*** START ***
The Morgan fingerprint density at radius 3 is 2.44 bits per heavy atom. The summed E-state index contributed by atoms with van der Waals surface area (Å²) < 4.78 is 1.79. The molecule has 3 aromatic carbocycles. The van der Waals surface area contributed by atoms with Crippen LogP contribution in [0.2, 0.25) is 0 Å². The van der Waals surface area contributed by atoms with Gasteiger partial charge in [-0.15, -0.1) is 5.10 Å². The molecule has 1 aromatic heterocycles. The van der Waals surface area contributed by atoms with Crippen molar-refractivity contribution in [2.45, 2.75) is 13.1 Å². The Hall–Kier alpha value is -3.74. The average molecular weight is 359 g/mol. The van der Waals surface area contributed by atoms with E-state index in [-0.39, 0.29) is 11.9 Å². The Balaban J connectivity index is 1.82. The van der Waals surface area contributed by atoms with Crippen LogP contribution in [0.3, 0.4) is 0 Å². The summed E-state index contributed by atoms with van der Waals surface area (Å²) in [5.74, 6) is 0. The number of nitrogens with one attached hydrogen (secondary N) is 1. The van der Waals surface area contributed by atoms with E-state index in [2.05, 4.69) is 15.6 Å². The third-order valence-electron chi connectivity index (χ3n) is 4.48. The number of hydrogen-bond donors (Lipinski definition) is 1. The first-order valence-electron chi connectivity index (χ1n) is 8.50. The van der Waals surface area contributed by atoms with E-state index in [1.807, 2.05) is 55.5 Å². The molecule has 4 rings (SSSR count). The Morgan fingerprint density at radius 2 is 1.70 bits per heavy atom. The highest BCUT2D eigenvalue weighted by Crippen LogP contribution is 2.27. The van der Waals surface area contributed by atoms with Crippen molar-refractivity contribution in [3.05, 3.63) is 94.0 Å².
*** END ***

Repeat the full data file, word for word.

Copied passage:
The Morgan fingerprint density at radius 3 is 2.44 bits per heavy atom. The summed E-state index contributed by atoms with van der Waals surface area (Å²) < 4.78 is 1.79. The molecule has 3 aromatic carbocycles. The van der Waals surface area contributed by atoms with Crippen LogP contribution in [0.2, 0.25) is 0 Å². The van der Waals surface area contributed by atoms with Gasteiger partial charge in [-0.15, -0.1) is 5.10 Å². The molecule has 1 aromatic heterocycles. The van der Waals surface area contributed by atoms with Crippen molar-refractivity contribution in [2.45, 2.75) is 13.1 Å². The Hall–Kier alpha value is -3.74. The average molecular weight is 359 g/mol. The van der Waals surface area contributed by atoms with E-state index in [-0.39, 0.29) is 11.9 Å². The Balaban J connectivity index is 1.82. The van der Waals surface area contributed by atoms with Crippen LogP contribution in [0.3, 0.4) is 0 Å². The summed E-state index contributed by atoms with van der Waals surface area (Å²) in [5.74, 6) is 0. The number of nitrogens with one attached hydrogen (secondary N) is 1. The van der Waals surface area contributed by atoms with E-state index in [2.05, 4.69) is 15.6 Å². The third-order valence-electron chi connectivity index (χ3n) is 4.48. The number of hydrogen-bond donors (Lipinski definition) is 1. The first-order valence-electron chi connectivity index (χ1n) is 8.50. The van der Waals surface area contributed by atoms with E-state index in [1.807, 2.05) is 55.5 Å². The molecule has 4 rings (SSSR count). The Morgan fingerprint density at radius 2 is 1.70 bits per heavy atom. The highest BCUT2D eigenvalue weighted by Crippen LogP contribution is 2.27. The van der Waals surface area contributed by atoms with Crippen molar-refractivity contribution in [3.05, 3.63) is 94.0 Å².